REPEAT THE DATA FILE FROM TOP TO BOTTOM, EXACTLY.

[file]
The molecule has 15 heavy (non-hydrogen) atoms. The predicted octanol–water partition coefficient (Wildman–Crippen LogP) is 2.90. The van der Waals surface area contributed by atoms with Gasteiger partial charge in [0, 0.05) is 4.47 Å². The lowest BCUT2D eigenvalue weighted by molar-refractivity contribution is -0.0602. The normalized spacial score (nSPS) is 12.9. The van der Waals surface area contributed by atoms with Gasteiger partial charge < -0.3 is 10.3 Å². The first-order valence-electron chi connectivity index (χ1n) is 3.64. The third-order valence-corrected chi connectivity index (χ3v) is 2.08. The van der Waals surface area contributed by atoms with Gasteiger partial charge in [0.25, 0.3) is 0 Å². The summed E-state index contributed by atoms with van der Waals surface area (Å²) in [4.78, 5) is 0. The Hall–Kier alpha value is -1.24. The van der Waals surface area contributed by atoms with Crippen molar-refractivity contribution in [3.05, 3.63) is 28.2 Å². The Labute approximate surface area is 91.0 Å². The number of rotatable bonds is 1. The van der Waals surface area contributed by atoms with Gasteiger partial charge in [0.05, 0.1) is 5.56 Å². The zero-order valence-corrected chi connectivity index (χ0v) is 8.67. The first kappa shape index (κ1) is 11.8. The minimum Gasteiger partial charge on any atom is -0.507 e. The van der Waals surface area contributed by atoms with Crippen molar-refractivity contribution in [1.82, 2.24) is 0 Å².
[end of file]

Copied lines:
The molecule has 15 heavy (non-hydrogen) atoms. The predicted octanol–water partition coefficient (Wildman–Crippen LogP) is 2.90. The van der Waals surface area contributed by atoms with Gasteiger partial charge in [0, 0.05) is 4.47 Å². The lowest BCUT2D eigenvalue weighted by molar-refractivity contribution is -0.0602. The normalized spacial score (nSPS) is 12.9. The van der Waals surface area contributed by atoms with Gasteiger partial charge < -0.3 is 10.3 Å². The first-order valence-electron chi connectivity index (χ1n) is 3.64. The third-order valence-corrected chi connectivity index (χ3v) is 2.08. The van der Waals surface area contributed by atoms with Gasteiger partial charge in [0.25, 0.3) is 0 Å². The summed E-state index contributed by atoms with van der Waals surface area (Å²) in [4.78, 5) is 0. The Hall–Kier alpha value is -1.24. The van der Waals surface area contributed by atoms with Crippen molar-refractivity contribution in [3.05, 3.63) is 28.2 Å². The Labute approximate surface area is 91.0 Å². The number of rotatable bonds is 1. The van der Waals surface area contributed by atoms with Gasteiger partial charge in [0.05, 0.1) is 5.56 Å². The zero-order valence-corrected chi connectivity index (χ0v) is 8.67. The first kappa shape index (κ1) is 11.8. The minimum Gasteiger partial charge on any atom is -0.507 e. The van der Waals surface area contributed by atoms with Crippen molar-refractivity contribution in [1.82, 2.24) is 0 Å².